Ah, this is always a big expense, isn’t it? Maybe not always. For me, it has been. Mainly because I decided to go to FinCon in September of last year, after unexpectedly winning one of the scholarships for a free pass. Even with the free pass, I still spent quite a bit. It was all worth it though for the bomb-digity people I got to meet. (and I’m sorry, but geez, I do not like the Ally bank cookies. Waaaay too sugary. The people who have gone to FinCon will know what I’m talking about. Almost everyone who goes loves the Ally Bank cookies. 

As for courses and such, on Black Friday 2016, I purchased a bump sale course special and got a bunch of courses from Made Vibrant and Jason Does Stuff for a low as heck price. And I’ve actually gone through two of the courses and put them into practice! Yay for actually using stuff! The cost for professional development came to $966.18 (most of the cost being FinCon).

Altogether, the total cost for running my blog for the first year came to $1,264.48 USD. A lot, yeah. It’s all been worth it, though. While I haven’t made any actual money from the blog itself, I have had opportunities pop up for things. And I love the personal finance blogger community!

I love reading stories about how people learn about money, how their blogs changed their lives, and such. People talk about how the personal finance space can be an echo chamber sometimes (have you read the 1,000,001 articles on emergency funds?). I can see how people say that but for the most part, I love reading people’s unique way they approach their money and how they use it for the life they want. 

From doing this blog, I’ve learned a lot about how to manage my time and unexpectedly learned more about digital marketing topics.

It’s safe to say this little blog has been the best unpaid internship I’ve ever had. No coffee runs required. 🙂 

What do you think of blogs? How can they help people? 

Investing 101 For Millennials

When I first started learning about investing for millennials, it was overwhelming. All these different terms were thrown around like risk tolerance, bull market, mutual fund, and it was a lot to take in.

After reading through several blog posts, I headed to the nearest bookstore to learn more. There are a lot of beginner-friendly books on getting started with money management, investing for millennials, and getting yourself in good financial shape. The ones I read were great. They talked about budgeting, paying yourself first, automating your savings, and eliminating debt.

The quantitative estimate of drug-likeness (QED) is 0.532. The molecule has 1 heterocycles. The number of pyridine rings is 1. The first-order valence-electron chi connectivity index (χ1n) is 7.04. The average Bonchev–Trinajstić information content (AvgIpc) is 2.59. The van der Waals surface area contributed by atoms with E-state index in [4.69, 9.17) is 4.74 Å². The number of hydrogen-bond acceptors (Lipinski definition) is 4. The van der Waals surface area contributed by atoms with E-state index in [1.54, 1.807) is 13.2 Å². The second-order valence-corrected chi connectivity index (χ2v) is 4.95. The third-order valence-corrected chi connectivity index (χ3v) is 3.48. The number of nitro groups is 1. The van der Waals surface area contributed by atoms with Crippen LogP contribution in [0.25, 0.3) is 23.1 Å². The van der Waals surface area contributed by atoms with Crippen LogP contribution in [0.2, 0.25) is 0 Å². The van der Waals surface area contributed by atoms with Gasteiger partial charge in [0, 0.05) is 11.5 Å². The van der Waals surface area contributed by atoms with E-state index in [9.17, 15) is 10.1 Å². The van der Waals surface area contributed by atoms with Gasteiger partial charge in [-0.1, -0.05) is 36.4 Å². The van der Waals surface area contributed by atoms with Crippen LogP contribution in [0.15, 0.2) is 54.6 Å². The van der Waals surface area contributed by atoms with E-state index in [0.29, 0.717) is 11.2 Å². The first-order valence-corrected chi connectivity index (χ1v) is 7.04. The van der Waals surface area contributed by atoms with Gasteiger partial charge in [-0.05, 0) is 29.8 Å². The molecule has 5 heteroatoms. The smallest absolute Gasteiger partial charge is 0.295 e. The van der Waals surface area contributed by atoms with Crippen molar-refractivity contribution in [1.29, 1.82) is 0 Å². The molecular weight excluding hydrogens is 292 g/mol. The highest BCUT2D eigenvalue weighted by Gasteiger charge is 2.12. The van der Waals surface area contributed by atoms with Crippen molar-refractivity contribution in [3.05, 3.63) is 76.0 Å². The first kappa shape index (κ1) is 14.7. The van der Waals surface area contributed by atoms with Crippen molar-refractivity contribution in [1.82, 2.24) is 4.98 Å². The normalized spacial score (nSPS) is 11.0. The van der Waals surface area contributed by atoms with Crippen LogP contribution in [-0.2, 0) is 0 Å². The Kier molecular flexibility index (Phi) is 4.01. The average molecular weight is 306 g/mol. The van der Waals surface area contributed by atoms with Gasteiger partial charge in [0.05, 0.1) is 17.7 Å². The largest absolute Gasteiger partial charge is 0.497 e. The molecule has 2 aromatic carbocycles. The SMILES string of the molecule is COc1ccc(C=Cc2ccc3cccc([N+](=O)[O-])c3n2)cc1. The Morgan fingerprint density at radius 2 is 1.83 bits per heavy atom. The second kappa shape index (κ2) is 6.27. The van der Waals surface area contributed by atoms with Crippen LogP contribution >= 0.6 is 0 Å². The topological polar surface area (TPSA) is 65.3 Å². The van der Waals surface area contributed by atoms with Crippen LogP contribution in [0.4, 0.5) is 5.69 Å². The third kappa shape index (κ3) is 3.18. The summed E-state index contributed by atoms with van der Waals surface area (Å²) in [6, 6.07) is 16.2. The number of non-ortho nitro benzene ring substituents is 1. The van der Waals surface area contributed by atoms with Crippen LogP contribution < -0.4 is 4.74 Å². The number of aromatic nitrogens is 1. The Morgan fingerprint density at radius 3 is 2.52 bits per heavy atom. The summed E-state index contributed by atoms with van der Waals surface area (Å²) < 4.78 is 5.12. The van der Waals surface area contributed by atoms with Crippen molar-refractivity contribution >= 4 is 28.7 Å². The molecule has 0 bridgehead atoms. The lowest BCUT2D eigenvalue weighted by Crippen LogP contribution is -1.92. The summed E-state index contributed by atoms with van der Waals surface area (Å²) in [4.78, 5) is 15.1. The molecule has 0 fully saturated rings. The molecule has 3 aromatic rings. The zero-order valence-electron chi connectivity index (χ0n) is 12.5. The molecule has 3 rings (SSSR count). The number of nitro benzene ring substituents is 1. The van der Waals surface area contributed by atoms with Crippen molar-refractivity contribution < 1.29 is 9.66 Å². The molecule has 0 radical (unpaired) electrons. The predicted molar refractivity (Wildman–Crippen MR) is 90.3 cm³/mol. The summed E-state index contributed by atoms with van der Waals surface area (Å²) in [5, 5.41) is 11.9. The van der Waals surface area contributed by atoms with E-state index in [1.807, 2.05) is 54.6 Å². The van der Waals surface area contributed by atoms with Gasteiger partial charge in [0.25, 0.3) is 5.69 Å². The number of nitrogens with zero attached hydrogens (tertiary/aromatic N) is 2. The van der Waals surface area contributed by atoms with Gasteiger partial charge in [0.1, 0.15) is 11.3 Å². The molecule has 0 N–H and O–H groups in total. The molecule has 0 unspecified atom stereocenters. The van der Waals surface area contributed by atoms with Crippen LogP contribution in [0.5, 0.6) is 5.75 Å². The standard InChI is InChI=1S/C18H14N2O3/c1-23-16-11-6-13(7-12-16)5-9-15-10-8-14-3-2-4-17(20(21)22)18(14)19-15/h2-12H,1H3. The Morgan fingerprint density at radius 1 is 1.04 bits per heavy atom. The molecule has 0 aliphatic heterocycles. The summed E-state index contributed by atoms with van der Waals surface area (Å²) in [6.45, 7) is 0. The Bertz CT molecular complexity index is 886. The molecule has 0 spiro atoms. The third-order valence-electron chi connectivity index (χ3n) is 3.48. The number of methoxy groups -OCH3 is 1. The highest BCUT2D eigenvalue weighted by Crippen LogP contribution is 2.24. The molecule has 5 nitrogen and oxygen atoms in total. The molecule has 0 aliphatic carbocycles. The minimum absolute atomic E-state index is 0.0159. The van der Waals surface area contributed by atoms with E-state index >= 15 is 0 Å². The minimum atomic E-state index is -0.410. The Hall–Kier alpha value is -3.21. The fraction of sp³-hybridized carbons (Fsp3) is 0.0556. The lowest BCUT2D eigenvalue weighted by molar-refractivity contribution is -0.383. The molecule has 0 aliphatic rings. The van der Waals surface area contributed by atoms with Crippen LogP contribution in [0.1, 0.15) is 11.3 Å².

Reading up on the topics was great but it felt like something was missing. The books would usually devote a chapter or two talking about investing and the importance of it. Once I had gotten through several of the books and blog posts, the advice all centered on the same key things to remember when investing: pick low-fee index funds, consistently contribute to your brokerage accounts, and have a passive, hands-off approach to your investments (a.k.a don’t pull your money out when the media tells you the sky is falling).

The advice was good. Although I was never sure exactly who the advice was aimed at. It was for money management newbies for sure, but what age group? Millennials? Gen X-er’s who need to catch up on retirement contributions? I was never fully certain.

There are articles on the interwebz about investing for millennials, but the articles were short and would usually talk about one part of the investing equation: what to invest in, where to invest, setting up a brokerage account, and what the heck a “brokerage account” even was.

I didn’t find many resources putting all of the information together. A resource showing how investing doesn’t have to be scary and how to get started and set yourself up with a passive investment portfolio filled with low-fee index funds. The kind of portfolio many investors recommend, including billionaire Warren Buffet.

Talking with friends, acquaintances, and strangers, I noticed a common theme emerge. Millennials had a vague idea of the importance of investing but they were still reluctant and confused.

I know investing is important but I’m afraid of losing money and I don’t have a gigantic sum of money to get started. 

Well, I created a resource to help fellow millennials out.

The Investing 101 For Millennials course is a free 7-day email course that walks people through all the investing basics.

  • investing myths
  • compound interest
  • developing a mindset to not be worried when the stock market has a downfall
  • and more

The course even has videos to talk more about investing topics. If you’ve been wanting to learn more about investing but have been stuck in confusing lingo or scared to get started, click the image below to learn more about the course.

See you on the inside!

Investing 101 for Millennials

Investing For Millennials FREE 7-day email course. Pin for later.

Are you confused about the world of investing and want to learn more? Enroll in my free 7-day Investing 101 For Millennials email course.